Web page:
Saturday, 18 January 2014

x264 CRF Guide

Along with x264 came a new rate control method Constant Rate Factor(CRF) to me this is one of the best ways to encode videos. Unfortunately there isn't a lot of data on how CRF actually work and the results it creates. The reason for this is because it is based off of Constant Quantizer(QP) to understand this one must know how QP works first.

Constant Quantizer(QP)
Quantization works by breaking large input sets into smaller ones by removing information that might not be as relevant. A small example of this is, instead of storing data like: 28.56 we store it  28.56204234672.

So QP work by keeping the information it throws away consistent, thus resulting in a constant quality. In the H263 (xvid,divx, mpeg part 4, 3ivx) days a QP of 1 = 100% quality and every step was 5 less, so a QP 3 would be 90% and QP 5 = 85% and so on.

In H264 a QP 0 = 100% and there are 51 steps suggesting that every step is roughly 2% quality loss of course that is all mathematical and in the real world we deal with perceptual. And that is where CRF comes in. 

Constant Rate Factor
CRF works similarly to QP in that it tries and mimics the perceptual quality output of QP, such that a QP 21 would look to the human eye near identical to a CRF 21, it does this by reducing information in areas the human eye can't perceive and redistributes them in other areas that might need more data.

As you can see the images have a very similar image quality even during playback but has a significant difference in file-size:
QP: 2.6 GB
CRF: 2.1 GB(24% smaller)

Resolution scaling

So lets take a look at how CRF scales with different resolution sizes. The y-axis represents file size and the x-axis the vertical lines from 96x52p to 1920x1040p. The first step is 5% pixels of max and the second is 10%, the 3rd 15% and so on until 100% of/or 1920x1040.
As you can see the there is a slight indication that the amount of data needed to represent an image with CRF scales slightly exponentially in regards to the number of pixels.
And if we look at the encoding performance above we can see that as the resolution increases there is a sharp drop in encoding speed that tapers of has the resolution reaches the higher end.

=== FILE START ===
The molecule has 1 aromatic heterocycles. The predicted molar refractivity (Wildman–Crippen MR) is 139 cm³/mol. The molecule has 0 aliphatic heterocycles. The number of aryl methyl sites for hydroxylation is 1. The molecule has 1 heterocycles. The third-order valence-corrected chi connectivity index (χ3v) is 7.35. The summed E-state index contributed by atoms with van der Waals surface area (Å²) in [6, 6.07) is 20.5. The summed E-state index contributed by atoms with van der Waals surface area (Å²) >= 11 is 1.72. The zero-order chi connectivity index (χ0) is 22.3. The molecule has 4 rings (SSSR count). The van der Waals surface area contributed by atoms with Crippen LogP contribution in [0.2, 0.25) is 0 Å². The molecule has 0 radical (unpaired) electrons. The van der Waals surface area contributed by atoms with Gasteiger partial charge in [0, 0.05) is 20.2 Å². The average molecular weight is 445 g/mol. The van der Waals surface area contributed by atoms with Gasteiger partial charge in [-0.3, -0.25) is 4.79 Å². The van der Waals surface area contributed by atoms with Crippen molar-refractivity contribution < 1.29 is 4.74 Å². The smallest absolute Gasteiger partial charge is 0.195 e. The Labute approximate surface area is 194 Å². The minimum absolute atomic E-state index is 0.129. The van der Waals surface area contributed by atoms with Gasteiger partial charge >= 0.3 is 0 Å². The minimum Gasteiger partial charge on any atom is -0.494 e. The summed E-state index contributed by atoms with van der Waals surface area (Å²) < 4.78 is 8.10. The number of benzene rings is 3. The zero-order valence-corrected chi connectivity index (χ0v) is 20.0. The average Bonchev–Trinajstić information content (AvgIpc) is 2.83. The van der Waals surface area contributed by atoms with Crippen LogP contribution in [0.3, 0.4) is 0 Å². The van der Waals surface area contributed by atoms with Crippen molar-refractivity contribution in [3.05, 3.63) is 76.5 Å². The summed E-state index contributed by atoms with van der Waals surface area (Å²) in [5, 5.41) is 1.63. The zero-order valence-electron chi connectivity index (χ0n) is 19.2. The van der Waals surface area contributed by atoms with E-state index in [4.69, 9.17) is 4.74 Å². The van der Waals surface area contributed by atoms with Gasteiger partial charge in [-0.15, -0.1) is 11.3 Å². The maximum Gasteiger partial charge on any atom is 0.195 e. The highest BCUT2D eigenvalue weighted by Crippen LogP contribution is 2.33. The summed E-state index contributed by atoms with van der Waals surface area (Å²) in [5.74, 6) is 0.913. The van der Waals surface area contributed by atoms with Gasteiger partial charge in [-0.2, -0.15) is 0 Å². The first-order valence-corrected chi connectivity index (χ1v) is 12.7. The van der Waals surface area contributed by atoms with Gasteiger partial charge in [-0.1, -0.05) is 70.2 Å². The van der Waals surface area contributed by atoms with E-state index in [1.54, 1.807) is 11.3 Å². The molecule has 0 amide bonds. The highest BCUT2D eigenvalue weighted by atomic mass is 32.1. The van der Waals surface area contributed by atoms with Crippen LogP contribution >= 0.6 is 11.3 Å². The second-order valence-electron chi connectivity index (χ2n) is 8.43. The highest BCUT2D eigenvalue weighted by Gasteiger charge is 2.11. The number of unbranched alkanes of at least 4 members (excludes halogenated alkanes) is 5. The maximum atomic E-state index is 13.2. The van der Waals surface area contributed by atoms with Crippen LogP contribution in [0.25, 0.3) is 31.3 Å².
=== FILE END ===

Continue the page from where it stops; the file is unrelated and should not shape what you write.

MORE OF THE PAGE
So what is a good CRF value? It mainly depends on what you want, if you want a near identical copy then 18, High Quality 19-21.

But lets see how various CRF values impact the compression of a file. y-axis is file-size and x-axis is the CRF value
Again an exponential trend occurs, the lower the CRF value the significantly larger the file-size. As for image quality its hard to see the exact difference between still images when you compare the visual quality of CRF value with each other, you only notice a significant difference when its in motion. However I would suggest no higher value than 25.

CRF 21

CRF 25

CRF 30

Sunday, 5 January 2014

Hollywood still uses film

It might come as a surprise to know that the majority of major hollywood films are still shot using analog film. Inception, Dark Knight, Star Trek into the Darkness, Man of Steel are a small sample of movies still shot in film [link]. 

And at first glance you might think its silly to still use film, after all film productions is significantly more expensive. The film needs to be developed(creating the negatives) then turned into digital content via a film scanner, before they can add in any CGI. Not to mention the costs of developing the film alone to be displayed.

“It costs about $1,500 to print one copy of a movie on 35 mm film and ship it to theaters in its heavy metal canister. Multiply that by 4,000 copies — one for each movie on each screen in each multiplex around the country — and the numbers start to get ugly. By comparison, putting out a digital copy costs a mere $150.” [Link]

If film is more expensive and harder to work with, why do they still use it? One reason is that film is analog and is not really subject to resolution boundaries like digital. The reason why they can remaster Indiana Jones, Star Wars (4,5,6) and all those other old films to HD(1920x1080) is because all they have to do is rescan the negative at a higher resolution. Where as with digital you're stuck with the resolution you shot in. So when 4k(3840 x 2160) comes out the old movies will be rescanned at sold again and when 8k(7680 x 4320) comes out its the same process.

Of course there is a limit to how much resolution you can get out of an analog film. Theoretically all you have to do is:  ((lpm * w * 2) * (lpm * h * 2)) / 1 000 000 = Mega Pixel count [link]
lpm = lines per millimeter
w = width of film in millimeter
h = height of film in millimeter

So according to that a 35mm(academy ratio) film at 160 lines per millimeter would result in ((160 * 22 * 2) * (160 * 16 * 2))/ 1000000 = 36MP

This is of course assuming perfect conditions which never occurs in the real world. And other have done side by side comparisons between the two. It turns out that in practice 35mm film is about 9MP and if you take Kenrock Well's lie factor into account its 18MP [link]. Digital film cameras are not yet at that level, although the gap is narrowing and more films are being shot in Digital [link] such as the Hobbit shot using the RED digital camera.